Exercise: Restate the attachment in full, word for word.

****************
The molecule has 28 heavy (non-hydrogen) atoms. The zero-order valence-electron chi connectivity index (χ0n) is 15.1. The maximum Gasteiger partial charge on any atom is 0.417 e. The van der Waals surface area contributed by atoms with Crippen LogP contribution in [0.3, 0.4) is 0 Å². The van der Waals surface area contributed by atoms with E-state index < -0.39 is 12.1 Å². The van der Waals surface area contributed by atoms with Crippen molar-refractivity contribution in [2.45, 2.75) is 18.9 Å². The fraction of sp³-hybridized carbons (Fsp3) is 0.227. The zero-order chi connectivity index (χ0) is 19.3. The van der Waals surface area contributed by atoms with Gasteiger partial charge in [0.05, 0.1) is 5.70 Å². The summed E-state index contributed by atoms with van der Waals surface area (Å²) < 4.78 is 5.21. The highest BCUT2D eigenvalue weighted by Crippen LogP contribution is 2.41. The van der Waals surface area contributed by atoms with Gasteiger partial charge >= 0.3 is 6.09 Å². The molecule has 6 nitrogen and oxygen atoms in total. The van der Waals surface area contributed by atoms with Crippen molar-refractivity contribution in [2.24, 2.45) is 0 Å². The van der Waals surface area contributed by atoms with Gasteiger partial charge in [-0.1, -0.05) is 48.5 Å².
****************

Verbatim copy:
The molecule has 28 heavy (non-hydrogen) atoms. The zero-order valence-electron chi connectivity index (χ0n) is 15.1. The maximum Gasteiger partial charge on any atom is 0.417 e. The van der Waals surface area contributed by atoms with Crippen LogP contribution in [0.3, 0.4) is 0 Å². The van der Waals surface area contributed by atoms with E-state index < -0.39 is 12.1 Å². The van der Waals surface area contributed by atoms with Crippen molar-refractivity contribution in [2.45, 2.75) is 18.9 Å². The fraction of sp³-hybridized carbons (Fsp3) is 0.227. The zero-order chi connectivity index (χ0) is 19.3. The van der Waals surface area contributed by atoms with Gasteiger partial charge in [0.05, 0.1) is 5.70 Å². The summed E-state index contributed by atoms with van der Waals surface area (Å²) < 4.78 is 5.21. The highest BCUT2D eigenvalue weighted by Crippen LogP contribution is 2.41. The van der Waals surface area contributed by atoms with Gasteiger partial charge >= 0.3 is 6.09 Å². The molecule has 6 nitrogen and oxygen atoms in total. The van der Waals surface area contributed by atoms with Crippen molar-refractivity contribution in [2.24, 2.45) is 0 Å². The van der Waals surface area contributed by atoms with Gasteiger partial charge in [-0.1, -0.05) is 48.5 Å².